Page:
Technically, since it featured a political journalist questioning a political figure, Andrew Marr’s chat with Arron Banks on BBC One this morning qualified as a political interview.
But it just didn’t feel that way. It felt like a study of nihilistic pointlessness as two angry men struggled to keep their tempers during a circuitous cat and mouse chase around blind alleys that sounded deceptively like total gibberish.
Its significance, if any, was buried deep beneath the dialogue.
This was a Pinter play, in other words, and not a good one. It was a one-act script he wrote in the sixth form, styling it as an interview between a cross minor public school headmaster and the smirking bully he knows has behaved appallingly, but whom he lacks the evidence to expel, or the prosecutorial chops to break under cross-examination.
Seldom has so much angst been so wasted on such a non-event. For days the BBC was attacked for giving Banks the platform to dismiss allegations of illegally funding the Leave.EU campaign, as under investigation by the National Crime Agency.
Dismiss them he duly did, but in such broad and obtuse terms as to be irrelevant to public opinion and any subsequent prosecution.
Time and again Marr asked after the true source of the £8m Banks donated to his Leave.EU campaign. Time and again, Banks bemused him with references to various insurance companies that share the name Rock. He insisted the money was all his and all legit. Not a penny came from the Isle of Man. Not a kopek, more to the point, originated in the Russian Federation. On this, he has been – what else? – “absolutely clear”.
Time may or may not have something different to say about that. But if Banks ever finds himself in the dock, he will discover that “attack-is-the-only-form-of-defence” bluster won’t deflect or bamboozle a QC as it did Andrew Marr.
Marr is a very clever guy with a range of journalistic strengths. His weak spot is the aggressive interview, which may explain why Banks picked him. The icily forensic Andrew Neil or the LBC foxhound James O’Brien would have cornered him and possibly inflicted serious damage.
Increasingly flustered as he stumbled through Banks’ pea souper of obfuscation, Marr never landed a jab until the final bell. God only knows why he waited until seconds remained to raise Banks’ admission that he’d have voted Remain had he known in advance what Brexit would entail.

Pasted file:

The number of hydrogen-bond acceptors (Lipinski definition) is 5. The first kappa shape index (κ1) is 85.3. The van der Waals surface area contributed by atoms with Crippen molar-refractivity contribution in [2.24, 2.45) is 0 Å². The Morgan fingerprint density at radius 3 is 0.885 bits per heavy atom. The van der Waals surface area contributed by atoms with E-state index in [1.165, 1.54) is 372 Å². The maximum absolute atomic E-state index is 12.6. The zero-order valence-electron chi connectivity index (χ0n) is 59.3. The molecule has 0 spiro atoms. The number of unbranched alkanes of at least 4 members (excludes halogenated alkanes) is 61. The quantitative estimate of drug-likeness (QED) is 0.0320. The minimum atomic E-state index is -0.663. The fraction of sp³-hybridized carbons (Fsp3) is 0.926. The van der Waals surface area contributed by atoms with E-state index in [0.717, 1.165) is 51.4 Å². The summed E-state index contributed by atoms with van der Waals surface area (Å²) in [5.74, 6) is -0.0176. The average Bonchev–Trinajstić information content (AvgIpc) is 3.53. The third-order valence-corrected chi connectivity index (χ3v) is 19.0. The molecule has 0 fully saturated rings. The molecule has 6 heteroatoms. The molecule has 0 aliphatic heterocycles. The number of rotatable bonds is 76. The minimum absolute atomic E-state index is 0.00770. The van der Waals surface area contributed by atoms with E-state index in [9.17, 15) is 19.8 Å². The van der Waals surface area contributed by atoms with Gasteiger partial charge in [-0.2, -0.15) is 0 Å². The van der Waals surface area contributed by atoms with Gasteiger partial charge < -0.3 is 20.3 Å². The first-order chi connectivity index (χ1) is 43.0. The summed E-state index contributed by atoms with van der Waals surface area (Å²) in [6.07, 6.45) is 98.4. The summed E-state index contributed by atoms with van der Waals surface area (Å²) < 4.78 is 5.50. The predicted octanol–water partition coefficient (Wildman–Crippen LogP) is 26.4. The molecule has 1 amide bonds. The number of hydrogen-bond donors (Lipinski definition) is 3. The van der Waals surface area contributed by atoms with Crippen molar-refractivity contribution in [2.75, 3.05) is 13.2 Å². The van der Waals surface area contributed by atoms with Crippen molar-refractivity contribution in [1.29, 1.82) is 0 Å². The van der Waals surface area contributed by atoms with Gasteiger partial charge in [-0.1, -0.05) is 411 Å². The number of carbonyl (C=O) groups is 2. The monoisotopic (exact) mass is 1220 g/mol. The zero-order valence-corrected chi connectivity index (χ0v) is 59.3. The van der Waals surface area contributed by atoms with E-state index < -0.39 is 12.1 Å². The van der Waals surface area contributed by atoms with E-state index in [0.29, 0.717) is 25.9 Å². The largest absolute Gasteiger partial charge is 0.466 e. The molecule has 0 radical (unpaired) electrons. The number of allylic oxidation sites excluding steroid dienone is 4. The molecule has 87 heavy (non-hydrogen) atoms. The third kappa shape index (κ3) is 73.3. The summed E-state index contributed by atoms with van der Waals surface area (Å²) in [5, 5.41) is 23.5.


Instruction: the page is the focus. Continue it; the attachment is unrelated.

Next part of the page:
Ah well, heaven loveth the sinner that repenteth, though it would loveth this one even more if he repented by donating £8m – from one of his countless Rocks or wherever – to the Final Say campaign.
This seems unlikely. You don’t add a doctorate in Bannon Studies to a summa cum laude degree in media studies from Trump University by being an apologist. This archetype of vindictive brashness barely disguised in the chiffon cloak of faux bonhomie spews conspiracy theories and toxic clouds of privileged white boy victimhood in the fashion of his American mentors.
That such a tiny, transparent creature could play such a large part in shaping Britain’s future is a tragicomic anomaly to intrigue tomorrow’s historians. Half a century ago, he’d probably have taken the middle class chancer’s traditional career path. He’d have adopted the rank of Captain and polished the buttons on his blazer to challenge Terry-Thomas for salesman of the month at the Farage Garage (choicest purveyor of Aston Martins with 27 previous careful owners).
Today, somehow, he is a historical figure with the hope that Hollywood will immortalise him in that longingly awaited Bad Boys of Brexit movie. Things have gone quiet on that front lately. If this Brexit Boy has been bad enough to warrant criminal charges, that might put the project back on the front-burner. So some consolation there.
But of course if there ever is a trial worthy of a footnote in the history books, it will come too late to be any more meaningful than this pitiful interview.
It shouldn’t be this way. With prima facie evidence that the referendum result was influenced by dodgy funding, a high functioning democracy would ape the mature Pinter. It would insert a languid pause into the Brexit process until it was determined whether that influence was decisive.
Here, in the psychogeriatric care home of the democratic world, prey to every grifter who inveigles himself into the ward to flog overpriced funeral insurance, the patient in the high-backed plastic chair observes the disaster unfold with the livid impotence of Uncle Hector Salamanca ringing his bell in Breaking Bad.
No one who matters is listening. Behind her glass panel, Matron in Number 10 has her fingers in her ears. She may even have knowingly ignored the alarm before by shutting down an earlier investigation into Leave.EU funding, as she did over a previous alleged Russian intrusion (Alexander Litvinenko’s murder).
While the wheels of justice grind exceeding slow, Banks is a few short months from the realisation of the dream he now apparently reinterprets as a nightmare.
Long before he so briefly touched on that, Marr had been brushed aside by a wronged and innocent man with the gumption to point out that the Electoral Commission’s comment that Leave.EU’s loan structure was “not wholly untransparent” meant that it was in fact “wholly transparent”.
A linguistics expert might locate a flaw in that logic. Not being one of those, I’m happy to take him on trust on that, as on everything – and to confide the belief that on this form, as on all previous form, Aaron Banks is not wholly unrepulsive.
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